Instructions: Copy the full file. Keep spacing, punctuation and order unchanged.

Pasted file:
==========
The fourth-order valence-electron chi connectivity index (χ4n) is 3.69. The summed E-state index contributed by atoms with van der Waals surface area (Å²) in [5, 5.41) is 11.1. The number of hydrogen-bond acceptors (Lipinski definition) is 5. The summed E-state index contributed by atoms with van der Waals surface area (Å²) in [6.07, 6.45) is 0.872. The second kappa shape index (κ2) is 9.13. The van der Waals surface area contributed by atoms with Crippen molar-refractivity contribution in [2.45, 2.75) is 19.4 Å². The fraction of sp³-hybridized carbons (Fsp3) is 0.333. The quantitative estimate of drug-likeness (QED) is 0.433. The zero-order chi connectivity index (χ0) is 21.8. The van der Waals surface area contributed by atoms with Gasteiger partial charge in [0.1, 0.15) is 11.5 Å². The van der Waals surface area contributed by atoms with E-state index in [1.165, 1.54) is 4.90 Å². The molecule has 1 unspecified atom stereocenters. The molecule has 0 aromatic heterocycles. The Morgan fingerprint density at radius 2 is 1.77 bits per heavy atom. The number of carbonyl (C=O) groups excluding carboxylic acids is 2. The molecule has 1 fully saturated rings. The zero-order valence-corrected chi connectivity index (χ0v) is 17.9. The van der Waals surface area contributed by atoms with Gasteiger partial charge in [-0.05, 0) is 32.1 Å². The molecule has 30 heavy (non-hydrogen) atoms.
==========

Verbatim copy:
The fourth-order valence-electron chi connectivity index (χ4n) is 3.69. The summed E-state index contributed by atoms with van der Waals surface area (Å²) in [5, 5.41) is 11.1. The number of hydrogen-bond acceptors (Lipinski definition) is 5. The summed E-state index contributed by atoms with van der Waals surface area (Å²) in [6.07, 6.45) is 0.872. The second kappa shape index (κ2) is 9.13. The van der Waals surface area contributed by atoms with Crippen molar-refractivity contribution in [2.45, 2.75) is 19.4 Å². The fraction of sp³-hybridized carbons (Fsp3) is 0.333. The quantitative estimate of drug-likeness (QED) is 0.433. The zero-order chi connectivity index (χ0) is 21.8. The van der Waals surface area contributed by atoms with Gasteiger partial charge in [0.1, 0.15) is 11.5 Å². The van der Waals surface area contributed by atoms with E-state index in [1.165, 1.54) is 4.90 Å². The molecule has 1 unspecified atom stereocenters. The molecule has 0 aromatic heterocycles. The Morgan fingerprint density at radius 2 is 1.77 bits per heavy atom. The number of carbonyl (C=O) groups excluding carboxylic acids is 2. The molecule has 1 fully saturated rings. The zero-order valence-corrected chi connectivity index (χ0v) is 17.9. The van der Waals surface area contributed by atoms with Gasteiger partial charge in [-0.05, 0) is 32.1 Å². The molecule has 30 heavy (non-hydrogen) atoms.